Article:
• Name: FriendFeed
    • Price: Classified ($50 million estimated)
    • Capability: News feed
    • New classified tech strengthened Facebook’s News Feed for battle against Google’s domination of the ‘real-time web’

     

  • Google – 9th of November, 2009
    • Name: AdMob
    • Price: $750 million
    • Capability: Mobile ads
    • AdMob’s interactive ad units and expandable rich media added Google extra clout in the mobile ad arms race

     

  • Facebook – 13th of May, 2010
    • Name: Friendster (patents)
    • Price: $40 million
    • Capability: Facebook’s legal arsenal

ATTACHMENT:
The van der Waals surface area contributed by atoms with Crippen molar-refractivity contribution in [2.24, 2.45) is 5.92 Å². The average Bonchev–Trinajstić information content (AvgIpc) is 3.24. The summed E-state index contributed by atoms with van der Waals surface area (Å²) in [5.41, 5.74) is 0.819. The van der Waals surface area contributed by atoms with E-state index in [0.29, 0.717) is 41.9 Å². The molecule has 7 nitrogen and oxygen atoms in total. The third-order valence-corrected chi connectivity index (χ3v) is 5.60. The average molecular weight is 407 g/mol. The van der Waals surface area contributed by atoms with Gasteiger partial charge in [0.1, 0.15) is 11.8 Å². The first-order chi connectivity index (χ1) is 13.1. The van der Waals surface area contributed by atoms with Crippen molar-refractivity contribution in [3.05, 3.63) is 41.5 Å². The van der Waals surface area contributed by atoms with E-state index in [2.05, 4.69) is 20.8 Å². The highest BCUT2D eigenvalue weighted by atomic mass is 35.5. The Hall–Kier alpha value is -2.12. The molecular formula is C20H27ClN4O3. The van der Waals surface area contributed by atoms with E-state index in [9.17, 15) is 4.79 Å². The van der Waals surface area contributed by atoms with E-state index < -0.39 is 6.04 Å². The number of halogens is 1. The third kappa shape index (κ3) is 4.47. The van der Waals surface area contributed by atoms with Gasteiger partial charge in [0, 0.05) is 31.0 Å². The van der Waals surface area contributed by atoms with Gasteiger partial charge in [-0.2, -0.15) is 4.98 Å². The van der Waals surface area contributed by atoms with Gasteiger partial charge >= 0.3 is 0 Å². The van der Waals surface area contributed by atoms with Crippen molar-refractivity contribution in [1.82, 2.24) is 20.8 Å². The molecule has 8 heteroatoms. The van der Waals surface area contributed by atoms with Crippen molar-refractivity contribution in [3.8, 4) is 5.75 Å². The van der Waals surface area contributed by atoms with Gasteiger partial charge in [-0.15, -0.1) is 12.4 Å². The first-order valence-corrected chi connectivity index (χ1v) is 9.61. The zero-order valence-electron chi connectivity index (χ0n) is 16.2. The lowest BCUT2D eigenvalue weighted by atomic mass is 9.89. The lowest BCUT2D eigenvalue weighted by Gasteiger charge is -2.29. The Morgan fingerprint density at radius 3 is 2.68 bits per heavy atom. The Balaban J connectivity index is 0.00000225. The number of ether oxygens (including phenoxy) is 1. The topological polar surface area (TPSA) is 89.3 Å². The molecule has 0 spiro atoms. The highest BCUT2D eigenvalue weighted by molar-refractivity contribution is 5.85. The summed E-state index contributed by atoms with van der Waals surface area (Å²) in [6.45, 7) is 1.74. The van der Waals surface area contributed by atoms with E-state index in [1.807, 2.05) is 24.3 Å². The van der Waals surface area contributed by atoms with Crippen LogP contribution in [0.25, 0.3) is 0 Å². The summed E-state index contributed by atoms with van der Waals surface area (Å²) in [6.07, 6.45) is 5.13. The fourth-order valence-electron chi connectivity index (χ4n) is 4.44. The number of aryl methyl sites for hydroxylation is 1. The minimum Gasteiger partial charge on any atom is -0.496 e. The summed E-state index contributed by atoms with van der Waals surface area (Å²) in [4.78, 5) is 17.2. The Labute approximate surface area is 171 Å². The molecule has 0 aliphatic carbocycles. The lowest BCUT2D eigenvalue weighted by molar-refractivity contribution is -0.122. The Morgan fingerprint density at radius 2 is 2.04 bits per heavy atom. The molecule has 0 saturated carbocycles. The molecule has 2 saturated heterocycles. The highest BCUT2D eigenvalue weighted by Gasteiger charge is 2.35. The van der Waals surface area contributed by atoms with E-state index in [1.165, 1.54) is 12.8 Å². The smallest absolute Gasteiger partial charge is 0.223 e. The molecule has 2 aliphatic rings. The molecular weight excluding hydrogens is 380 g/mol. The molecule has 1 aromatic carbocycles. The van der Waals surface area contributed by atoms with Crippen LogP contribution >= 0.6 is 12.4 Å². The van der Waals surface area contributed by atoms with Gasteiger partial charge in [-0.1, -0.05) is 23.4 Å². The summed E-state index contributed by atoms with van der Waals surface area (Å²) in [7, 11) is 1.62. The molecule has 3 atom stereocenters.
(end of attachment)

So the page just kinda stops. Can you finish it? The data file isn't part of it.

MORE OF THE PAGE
• Facebook expanded it’s IP-hinterland in Southeast Asia

     

  • Google – 1st of July, 2010
    • Name: Slide
    • Price: $182 million
    • Capability: Social gaming apps
    • Google marshalled new talent to the front of social gaming

     

  • Facebook – 20th of March, 2011
    • Name: Snaptu
    • Price: Classified ($60-70 million estimated)
    • Capability: Facebook mobile service
    • Snaptu helped Facebook tear down that wall between desktop and mobile services

     

  • Google – 15th of August, 2011
    • Name: Motorola Mobility
    • Price: $12.5 billion
    • Capability: Android, Google TV
    • Another manufacturer bolsters Google’s arsenal of tablets and mobiles

     

  • Facebook – 5th of December, 2011
    • Name: Gowalla
    • Price: Classified
    • Capability: Facebook’s location sharing service
    • Gowalla’s app served to contain Google’s expansion in the location sharing market

     

  • Google – 10th of November, 2011
    • Name: Katango